You would have to be very isolated indeed to not have heard of The Interview by now, the latest comedy movie involving Evan Goldberg, Seth Rogen and James Franco. Oh, and Kim Jong-un. Yes, THAT Kin Jong-un. It's the film that seemingly sparked off an international incident, involving threats of terrorism and a release that was halted and then put back on the cards. Some starts to smell a rat, wondering whether or not a lot of publicity had simply been drummed up by Sony for a film that otherwise wouldn't have done great business. I'm not sure what the figures will be when the dust settles, but I am sure that more people heard more about The Interview in the past two weeks than they ever heard about previous Rogen-Franco collaborations.
Franco plays Dave Skylark, a TV chat show host who always tries to get the juiciest morsels of celebrity gossip to work with. Rogen is Aaron Rapaport, his producer and BFF. The two men are approached by government agents (led by Agent Lacey, played by the lovely Lizzy Caplan) when the opportunity arises for them to head to North Korea and interview Kim Jong-un. This has all come about due to the fact that Jong-un is, it turns out, a big fan of "Skylark Tonight". The US government sees this as a chance to pull off a fine piece of assassination work, which is all well and good if only a) Skylark and Rapaport weren't such idiots and b) Skylark didn't have the potential to see a new close friend in the disarmingly charming Jong-un.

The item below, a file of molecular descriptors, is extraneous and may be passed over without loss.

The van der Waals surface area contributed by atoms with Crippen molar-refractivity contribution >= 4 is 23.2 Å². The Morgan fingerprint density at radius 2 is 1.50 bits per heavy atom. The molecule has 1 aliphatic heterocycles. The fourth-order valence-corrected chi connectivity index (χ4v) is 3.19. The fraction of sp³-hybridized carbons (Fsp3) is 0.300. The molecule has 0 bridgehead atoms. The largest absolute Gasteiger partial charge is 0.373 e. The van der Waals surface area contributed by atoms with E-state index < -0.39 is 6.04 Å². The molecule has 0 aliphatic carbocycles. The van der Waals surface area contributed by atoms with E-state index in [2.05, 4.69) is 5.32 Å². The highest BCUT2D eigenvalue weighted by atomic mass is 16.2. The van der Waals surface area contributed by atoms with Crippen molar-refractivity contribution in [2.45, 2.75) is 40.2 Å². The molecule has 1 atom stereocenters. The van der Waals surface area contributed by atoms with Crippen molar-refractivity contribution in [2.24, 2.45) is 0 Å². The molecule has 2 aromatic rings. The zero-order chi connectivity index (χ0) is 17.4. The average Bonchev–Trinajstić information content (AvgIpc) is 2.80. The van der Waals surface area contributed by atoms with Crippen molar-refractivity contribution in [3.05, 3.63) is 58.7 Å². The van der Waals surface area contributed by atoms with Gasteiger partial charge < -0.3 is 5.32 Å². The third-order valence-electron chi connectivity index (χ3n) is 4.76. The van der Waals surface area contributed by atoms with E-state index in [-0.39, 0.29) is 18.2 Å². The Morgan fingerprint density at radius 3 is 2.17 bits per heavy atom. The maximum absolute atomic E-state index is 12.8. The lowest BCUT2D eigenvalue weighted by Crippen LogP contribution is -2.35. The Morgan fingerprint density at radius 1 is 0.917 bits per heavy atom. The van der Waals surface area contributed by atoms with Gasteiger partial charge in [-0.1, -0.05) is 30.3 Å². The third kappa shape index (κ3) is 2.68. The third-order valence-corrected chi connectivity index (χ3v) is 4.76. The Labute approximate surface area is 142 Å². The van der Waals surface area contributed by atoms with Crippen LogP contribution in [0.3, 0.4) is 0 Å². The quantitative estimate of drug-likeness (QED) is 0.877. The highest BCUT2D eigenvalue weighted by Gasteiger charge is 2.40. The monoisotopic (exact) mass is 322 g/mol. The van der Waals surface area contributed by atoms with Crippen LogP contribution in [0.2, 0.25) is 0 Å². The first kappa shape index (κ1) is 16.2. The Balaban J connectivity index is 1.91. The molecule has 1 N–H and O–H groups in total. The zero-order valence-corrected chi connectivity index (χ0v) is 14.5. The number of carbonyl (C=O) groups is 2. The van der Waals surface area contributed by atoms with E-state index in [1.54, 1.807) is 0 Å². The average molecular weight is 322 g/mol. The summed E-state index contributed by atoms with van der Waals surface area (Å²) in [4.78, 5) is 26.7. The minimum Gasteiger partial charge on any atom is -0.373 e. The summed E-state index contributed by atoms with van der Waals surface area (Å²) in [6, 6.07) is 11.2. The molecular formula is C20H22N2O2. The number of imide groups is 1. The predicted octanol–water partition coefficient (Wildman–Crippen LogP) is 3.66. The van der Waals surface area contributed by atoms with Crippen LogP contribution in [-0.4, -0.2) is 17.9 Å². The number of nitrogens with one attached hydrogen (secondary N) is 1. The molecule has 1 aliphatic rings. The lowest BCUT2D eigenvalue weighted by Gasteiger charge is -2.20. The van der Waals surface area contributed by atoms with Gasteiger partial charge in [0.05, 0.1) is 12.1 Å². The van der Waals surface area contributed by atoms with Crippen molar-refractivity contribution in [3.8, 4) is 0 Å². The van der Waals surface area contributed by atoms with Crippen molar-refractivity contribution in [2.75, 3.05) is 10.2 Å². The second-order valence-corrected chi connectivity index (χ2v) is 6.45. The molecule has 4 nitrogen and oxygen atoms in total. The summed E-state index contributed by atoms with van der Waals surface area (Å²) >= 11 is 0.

There are some laughs to be had here, not least from Franco as he once again shows how perfectly he can play the vapid idiot. The friendship that develops between his character and Jong-un (played by Randall Park) is very funny, especially in the way it puts Rogen's character out of sorts. And a few individual lines of dialogue made me laugh aloud.
Unfortunately, it's all overly familiar to fans by this point. That's not bad in itself, but it is bad when the familiarity removes most of the potential for big laughs. Rogen and Goldberg co-direct with a near-slavish adherence to their usual bag of tricks (celebrity cameos - check, hard party montage - check, Rogen and Franco having the potential to be hetero life partners - check, use of the word "shart" - check). Some of the fault may lie with writer Dan Sterling, but I'm willing to pass the buck along to Goldberg, Rogen and Franco.
Park is a lot of fun as the dictator, Diana Bang is also great (playing Sook, a woman who is overseeing the technical aspects of the interview), and Caplan does well with a fairly small role. This is all about Rogen and Franco, and it plays out as you'd expect, with both leads using personas that they've used at least a dozen times now in the past decade. Which is a great shame, because this vehicle should have been more willing to take some major risks. The central premise isn't that daring as it wants you to think it is, and the political points scored aren't really that worth bothering about. The most interesting aspect of the movie is the discussion it has raised regarding the social responsibility of those with a global platform for their comedy/art. Personally, I don't think that this film should have ever been threatened with a non-release, yet I also think that it could have been just as funny if minor changes were made to fictionalise the main area and character.
I DID laugh. I enjoyed myself, for the most part. But this isn't a great comedy, by any stretch of the imagination. It certainly isn't worthy of the attention it has received in recent weeks. In fact, such controversy and debate deserves a better movie at the heart of it.
You can rent The Interview on a number of VOD platforms right now, or you could do yourself a favour and buy this film instead - http://www.amazon.com/This-Blu-ray-UltraViolet-Digital-Copy/dp/B00BEJL69U/ref=sr_1_4?s=movies-tv&ie=UTF8&qid=1419687087&sr=1-4&keywords=seth+rogen+evan+goldberg